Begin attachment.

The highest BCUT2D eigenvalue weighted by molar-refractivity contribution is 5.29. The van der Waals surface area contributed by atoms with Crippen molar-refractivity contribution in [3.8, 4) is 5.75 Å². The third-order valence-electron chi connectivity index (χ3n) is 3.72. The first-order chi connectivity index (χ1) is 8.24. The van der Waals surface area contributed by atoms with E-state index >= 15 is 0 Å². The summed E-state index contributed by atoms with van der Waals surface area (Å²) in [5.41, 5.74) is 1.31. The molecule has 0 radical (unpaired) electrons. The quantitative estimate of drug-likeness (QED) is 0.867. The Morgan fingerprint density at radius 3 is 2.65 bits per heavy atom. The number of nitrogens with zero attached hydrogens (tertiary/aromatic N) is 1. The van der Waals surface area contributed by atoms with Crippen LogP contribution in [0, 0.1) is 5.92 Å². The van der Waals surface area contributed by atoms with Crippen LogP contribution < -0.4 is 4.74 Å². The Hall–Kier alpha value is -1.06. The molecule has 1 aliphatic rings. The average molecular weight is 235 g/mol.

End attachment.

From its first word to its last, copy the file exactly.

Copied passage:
The highest BCUT2D eigenvalue weighted by molar-refractivity contribution is 5.29. The van der Waals surface area contributed by atoms with Crippen molar-refractivity contribution in [3.8, 4) is 5.75 Å². The third-order valence-electron chi connectivity index (χ3n) is 3.72. The first-order chi connectivity index (χ1) is 8.24. The van der Waals surface area contributed by atoms with E-state index >= 15 is 0 Å². The summed E-state index contributed by atoms with van der Waals surface area (Å²) in [5.41, 5.74) is 1.31. The molecule has 0 radical (unpaired) electrons. The quantitative estimate of drug-likeness (QED) is 0.867. The Morgan fingerprint density at radius 3 is 2.65 bits per heavy atom. The number of nitrogens with zero attached hydrogens (tertiary/aromatic N) is 1. The van der Waals surface area contributed by atoms with Crippen LogP contribution in [0, 0.1) is 5.92 Å². The van der Waals surface area contributed by atoms with Crippen LogP contribution < -0.4 is 4.74 Å². The Hall–Kier alpha value is -1.06. The molecule has 1 aliphatic rings. The average molecular weight is 235 g/mol.